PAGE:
Forum for Science, Industry and Business

Sponsored by:     3M 
Search our Site:

 

New Drug Lead Fights Bacteria that can be Lethal by Disrupting Quorum Sensing and Biofilms

27.01.2003


Compound could lead to a new generation of antibiotics that battle resistance

University at Buffalo scientists have discovered a promising new drug lead that works by inhibiting the sophisticated bacterial communication system called quorum sensing.

The new compound is active against Pseudomonas aeruginosa, the gram-negative infection that strikes -- and usually kills -- cystic fibrosis patients and many others whose immune systems are compromised. The bacteria, like many others that have been routinely treated by antibiotics, have developed strains that are antibiotic-resistant.



The compound and the method the UB scientists used to develop it are described in the current (January 25, 2003) issue of Chemistry & Biology. The research also is discussed in a second article in the "Previews" section of the journal.

A patent application has been filed on the method of synthesis and the compound.

"With this work, we have taken a critical step toward inhibiting quorum sensing for clinical applications," said Hiroaki Suga, Ph.D., UB associate professor of chemistry and corresponding author on the paper.

Quorum sensing is the process by which bacterial cells "sense" that their numbers have reached a certain level, Suga explained, so that they then can mount an effective attack. The process gets switched on, he said, in response to the autoinducers that accumulate in bacterial cells as they begin reproducing.

Once the cells "sense" that a quorum has been reached, they begin to communicate, a process that in turn "throws the switch" for manufacturing virulence factors, such as biofilms.

These tough, layered, polysaccharide shells provide the bacteria with a nearly impenetrable, self-protective mechanism that makes it extremely difficult, and in some cases impossible, to fight with antibiotics.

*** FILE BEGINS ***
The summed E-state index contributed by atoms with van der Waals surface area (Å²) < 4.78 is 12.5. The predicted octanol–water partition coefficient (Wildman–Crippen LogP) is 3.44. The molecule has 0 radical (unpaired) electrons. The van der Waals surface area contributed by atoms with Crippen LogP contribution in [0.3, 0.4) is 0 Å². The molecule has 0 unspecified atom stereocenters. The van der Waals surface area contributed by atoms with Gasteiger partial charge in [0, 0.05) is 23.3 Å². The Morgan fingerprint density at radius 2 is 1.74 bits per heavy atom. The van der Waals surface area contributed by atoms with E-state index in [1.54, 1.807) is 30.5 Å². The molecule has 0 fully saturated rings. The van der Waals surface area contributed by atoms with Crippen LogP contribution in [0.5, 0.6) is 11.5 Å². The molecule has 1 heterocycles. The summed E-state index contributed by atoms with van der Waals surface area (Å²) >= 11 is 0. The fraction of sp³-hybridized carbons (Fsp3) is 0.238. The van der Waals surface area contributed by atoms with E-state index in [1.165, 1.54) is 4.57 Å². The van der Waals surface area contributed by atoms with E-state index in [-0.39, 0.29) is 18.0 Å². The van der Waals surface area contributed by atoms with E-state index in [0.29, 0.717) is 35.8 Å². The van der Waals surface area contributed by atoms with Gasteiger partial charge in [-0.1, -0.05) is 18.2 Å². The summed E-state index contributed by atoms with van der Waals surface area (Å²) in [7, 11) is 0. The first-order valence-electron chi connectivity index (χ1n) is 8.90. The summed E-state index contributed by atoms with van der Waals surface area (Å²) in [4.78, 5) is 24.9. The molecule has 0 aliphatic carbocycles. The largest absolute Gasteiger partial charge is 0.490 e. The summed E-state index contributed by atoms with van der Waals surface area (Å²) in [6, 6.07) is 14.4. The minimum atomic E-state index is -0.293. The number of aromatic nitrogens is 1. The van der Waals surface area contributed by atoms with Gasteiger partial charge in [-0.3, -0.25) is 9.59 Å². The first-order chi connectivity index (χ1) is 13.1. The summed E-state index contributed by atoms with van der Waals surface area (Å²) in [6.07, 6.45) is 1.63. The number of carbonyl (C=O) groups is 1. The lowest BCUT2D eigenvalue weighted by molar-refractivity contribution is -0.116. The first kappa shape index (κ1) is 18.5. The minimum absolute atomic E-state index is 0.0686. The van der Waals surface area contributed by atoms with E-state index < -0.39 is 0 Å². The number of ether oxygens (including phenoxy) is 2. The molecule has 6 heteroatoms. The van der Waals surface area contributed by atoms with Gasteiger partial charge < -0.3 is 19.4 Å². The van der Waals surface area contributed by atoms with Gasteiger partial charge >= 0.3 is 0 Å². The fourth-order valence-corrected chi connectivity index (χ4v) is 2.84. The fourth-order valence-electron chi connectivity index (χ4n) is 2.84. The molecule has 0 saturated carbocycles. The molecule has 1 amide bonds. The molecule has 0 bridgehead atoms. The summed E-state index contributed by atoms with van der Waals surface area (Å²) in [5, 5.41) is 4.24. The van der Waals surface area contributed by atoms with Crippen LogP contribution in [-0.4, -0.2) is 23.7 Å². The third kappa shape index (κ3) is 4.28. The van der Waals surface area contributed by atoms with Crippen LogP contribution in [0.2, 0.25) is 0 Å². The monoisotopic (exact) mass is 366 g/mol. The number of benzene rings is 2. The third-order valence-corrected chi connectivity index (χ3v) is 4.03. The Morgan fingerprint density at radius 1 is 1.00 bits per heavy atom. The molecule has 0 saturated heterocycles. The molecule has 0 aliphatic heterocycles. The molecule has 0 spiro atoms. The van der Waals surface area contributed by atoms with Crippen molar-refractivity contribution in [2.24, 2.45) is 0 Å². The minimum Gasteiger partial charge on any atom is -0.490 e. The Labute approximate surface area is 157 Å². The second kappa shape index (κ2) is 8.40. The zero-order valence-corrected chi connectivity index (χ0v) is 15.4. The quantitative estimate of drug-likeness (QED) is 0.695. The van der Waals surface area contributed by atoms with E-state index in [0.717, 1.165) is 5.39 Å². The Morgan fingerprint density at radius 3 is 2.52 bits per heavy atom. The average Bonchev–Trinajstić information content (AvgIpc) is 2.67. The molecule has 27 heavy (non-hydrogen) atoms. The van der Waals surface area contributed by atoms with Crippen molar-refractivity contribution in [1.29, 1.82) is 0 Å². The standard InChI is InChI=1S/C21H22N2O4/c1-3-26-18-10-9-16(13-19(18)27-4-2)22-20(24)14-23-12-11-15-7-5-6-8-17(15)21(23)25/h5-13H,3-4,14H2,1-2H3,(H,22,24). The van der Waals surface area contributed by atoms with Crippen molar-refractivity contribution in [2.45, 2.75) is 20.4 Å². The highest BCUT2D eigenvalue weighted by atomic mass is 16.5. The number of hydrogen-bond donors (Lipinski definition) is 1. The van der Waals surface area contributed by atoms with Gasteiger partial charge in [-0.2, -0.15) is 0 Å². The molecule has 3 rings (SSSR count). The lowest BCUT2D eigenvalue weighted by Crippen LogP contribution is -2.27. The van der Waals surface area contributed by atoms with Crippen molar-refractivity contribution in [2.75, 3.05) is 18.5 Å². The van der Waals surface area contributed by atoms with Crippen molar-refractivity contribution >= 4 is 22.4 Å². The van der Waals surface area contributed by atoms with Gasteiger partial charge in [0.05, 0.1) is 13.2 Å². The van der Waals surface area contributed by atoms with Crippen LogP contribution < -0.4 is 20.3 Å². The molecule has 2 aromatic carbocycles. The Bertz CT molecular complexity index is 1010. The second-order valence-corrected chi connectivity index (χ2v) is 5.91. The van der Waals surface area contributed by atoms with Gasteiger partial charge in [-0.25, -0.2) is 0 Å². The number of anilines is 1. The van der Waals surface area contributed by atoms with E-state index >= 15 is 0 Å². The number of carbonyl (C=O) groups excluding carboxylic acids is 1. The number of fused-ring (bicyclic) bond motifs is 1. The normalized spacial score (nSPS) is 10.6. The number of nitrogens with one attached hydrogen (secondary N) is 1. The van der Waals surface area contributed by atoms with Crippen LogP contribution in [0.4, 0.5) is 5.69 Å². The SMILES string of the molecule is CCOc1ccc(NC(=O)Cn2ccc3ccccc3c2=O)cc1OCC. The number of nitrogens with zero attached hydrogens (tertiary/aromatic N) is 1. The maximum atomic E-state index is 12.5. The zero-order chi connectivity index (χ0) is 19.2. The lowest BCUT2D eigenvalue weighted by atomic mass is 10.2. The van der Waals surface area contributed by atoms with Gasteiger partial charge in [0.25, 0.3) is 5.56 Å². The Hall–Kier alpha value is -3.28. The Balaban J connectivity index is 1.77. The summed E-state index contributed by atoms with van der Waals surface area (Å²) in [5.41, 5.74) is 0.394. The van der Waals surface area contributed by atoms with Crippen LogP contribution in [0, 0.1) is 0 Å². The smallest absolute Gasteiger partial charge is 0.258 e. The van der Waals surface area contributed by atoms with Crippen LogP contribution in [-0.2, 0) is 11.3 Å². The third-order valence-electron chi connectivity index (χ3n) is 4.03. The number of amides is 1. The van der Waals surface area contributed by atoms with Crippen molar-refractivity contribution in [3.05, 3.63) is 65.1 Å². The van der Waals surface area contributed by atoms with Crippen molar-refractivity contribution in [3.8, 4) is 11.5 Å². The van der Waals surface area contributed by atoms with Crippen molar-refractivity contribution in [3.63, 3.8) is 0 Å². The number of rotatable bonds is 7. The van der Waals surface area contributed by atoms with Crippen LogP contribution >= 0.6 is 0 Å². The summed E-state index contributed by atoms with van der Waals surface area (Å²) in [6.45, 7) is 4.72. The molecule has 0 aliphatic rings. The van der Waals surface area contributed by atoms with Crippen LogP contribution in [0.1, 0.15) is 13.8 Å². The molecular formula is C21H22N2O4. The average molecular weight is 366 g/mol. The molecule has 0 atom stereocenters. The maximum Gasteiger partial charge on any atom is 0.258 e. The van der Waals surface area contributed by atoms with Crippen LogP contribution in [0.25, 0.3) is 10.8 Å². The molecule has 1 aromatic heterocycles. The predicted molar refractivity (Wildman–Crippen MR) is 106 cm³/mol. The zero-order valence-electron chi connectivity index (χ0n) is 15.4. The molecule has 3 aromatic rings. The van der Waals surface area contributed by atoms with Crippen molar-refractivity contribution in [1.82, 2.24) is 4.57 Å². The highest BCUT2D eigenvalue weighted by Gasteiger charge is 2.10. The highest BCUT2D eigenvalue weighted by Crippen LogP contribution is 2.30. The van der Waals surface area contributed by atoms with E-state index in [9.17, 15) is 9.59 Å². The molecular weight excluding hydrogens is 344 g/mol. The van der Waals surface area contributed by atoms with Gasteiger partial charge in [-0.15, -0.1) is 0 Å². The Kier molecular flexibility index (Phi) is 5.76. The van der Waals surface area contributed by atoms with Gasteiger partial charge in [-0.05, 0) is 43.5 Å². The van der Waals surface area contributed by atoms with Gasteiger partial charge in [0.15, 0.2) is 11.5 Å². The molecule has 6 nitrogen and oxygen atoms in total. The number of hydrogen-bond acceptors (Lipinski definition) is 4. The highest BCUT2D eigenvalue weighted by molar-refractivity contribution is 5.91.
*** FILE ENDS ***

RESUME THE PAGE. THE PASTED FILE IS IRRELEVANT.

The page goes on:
"Underneath the protective biofilm, the cells are happily reproducing, damaging the tissue and producing toxins," said Suga.

Based on the structure of the quorum-sensing molecule, the autoinducer, the UB team synthesized a library of compounds. This approach then allowed the scientists to discover a subset of molecules that, like the natural autoinducer, activate quorum sensing.

"We then synthesized a small, focused library of quorum-sensing agonists," said Suga. "Surprisingly, this focused library yielded a quorum-sensing antagonist."

"It has been shown that knockout of the quorum-sensing genes in P. aeruginosa significantly reduced its virulence, so this cell-to-cell communication process is an interesting new drug target," he said.

By disrupting the communication process, he explained, the new compound could lead to drugs that will prevent the formation of biofilms, restoring the potency of antibiotic treatments and limiting the development of antibiotic resistance.

Since many other bacterial infections operate through quorum sensing, this molecule likely will boost research into methods to disrupt those as well, he added.

In addition, he said, compounds that inhibit quorum-sensing function differently from traditional antibiotics by attenuating pathogenicity, and therefore could prove very effective against resistant strains.

Suga explained that the quorum-sensing system is responsible for regulating a number of genes, including those that control the production of virulence factors.

"We now have a synthetic molecule that inhibits the master regulatory gene of quorum sensing," he said.

While Pseudomonas aeruginosa, which is ubiquitous in hospitals, has no effect on healthy people, it can be lethal to patients whose immune systems are compromised. In addition to cystic fibrosis patients, whose lungs become clogged with the bacteria, it infects patients receiving chemotherapy, burn patients, AIDS patients, those on ventilators, with catheters and others.

"The resistance problem demands development of a new type of drug, which differs in concept from traditional antibiotics," said Suga.

"Our work demonstrates a new strategy for identifying and designing antagonists to quorum sensing," he said. "We hope that additional studies in this direction lead us to discover even more potent quorum-sensing antagonists, thus generating a new type of antibiotic drug."